Jim Hamilton writes:
Econbrowser: Latest economic indicators: New home sales picked up in July, and new orders for durable and capital goods grew strongly. But that was then and this is now.... [T]he seasonally unadjusted drop in home sales from June to July was more modest than might be expected in a typical year. Even so, it's unquestionably still been a pretty bad year.... On the other hand, there's no denying that today's numbers for manufacturing orders from the Census Bureau were quite strong. New orders for durable goods were up 5.9% within July alone.... But all these numbers predate the fun and games in financial markets of the last two weeks, which continued yesterday with more Fed injections to the tune of $14 billion in 12-14 day repurchase agreements (meaning those reserves will come back out of the system in two weeks) and $3.5 billion in overnight. This again came on a day when the effective fed funds rate ended up at only 4.88%, confirming that the Fed is not currently targeting the effective fed funds rate. It's also interesting that the recent trend in which there is a huge range of prices at which fed funds get traded each day is continuing....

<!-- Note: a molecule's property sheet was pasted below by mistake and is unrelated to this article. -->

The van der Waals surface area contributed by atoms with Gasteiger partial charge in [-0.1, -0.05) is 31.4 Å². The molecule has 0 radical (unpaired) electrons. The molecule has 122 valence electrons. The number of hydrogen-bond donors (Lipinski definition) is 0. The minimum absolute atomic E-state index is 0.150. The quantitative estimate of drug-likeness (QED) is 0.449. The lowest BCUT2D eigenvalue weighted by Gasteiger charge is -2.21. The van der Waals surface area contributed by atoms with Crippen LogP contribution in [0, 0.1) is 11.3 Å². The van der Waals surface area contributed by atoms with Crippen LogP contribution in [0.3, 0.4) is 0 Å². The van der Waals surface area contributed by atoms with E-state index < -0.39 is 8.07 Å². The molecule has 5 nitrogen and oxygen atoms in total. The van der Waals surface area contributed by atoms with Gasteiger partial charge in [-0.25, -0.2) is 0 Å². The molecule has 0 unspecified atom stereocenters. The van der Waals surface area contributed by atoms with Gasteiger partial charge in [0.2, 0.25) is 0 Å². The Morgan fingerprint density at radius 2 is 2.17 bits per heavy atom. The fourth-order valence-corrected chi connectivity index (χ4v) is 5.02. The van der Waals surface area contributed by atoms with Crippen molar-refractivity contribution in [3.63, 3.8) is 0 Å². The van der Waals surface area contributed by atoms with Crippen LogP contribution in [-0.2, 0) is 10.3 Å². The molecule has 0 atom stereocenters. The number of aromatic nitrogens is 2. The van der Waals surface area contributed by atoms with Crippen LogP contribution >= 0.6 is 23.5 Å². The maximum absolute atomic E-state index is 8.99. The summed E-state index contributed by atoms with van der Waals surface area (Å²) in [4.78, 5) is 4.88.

One interpretation consistent with all this is that there are two sets of banks, one of which, despite the high level of excess reserves in the system, needs to offer over 5% to obtain funds, and the others which could usually borrow at a much lower rate. The goal of the repeated reserves injections is perhaps then to keep the former from paying too much over the 5.25% "target". That would also be consistent with the otherwise mysterious decision of four big banks to borrow 30-day funds from the Fed at 5.75%.
And it also suggests that the liquidity crunch for such institutions is far from over, making it difficult to expect today's good news on home sales and capital goods orders to be repeated next month.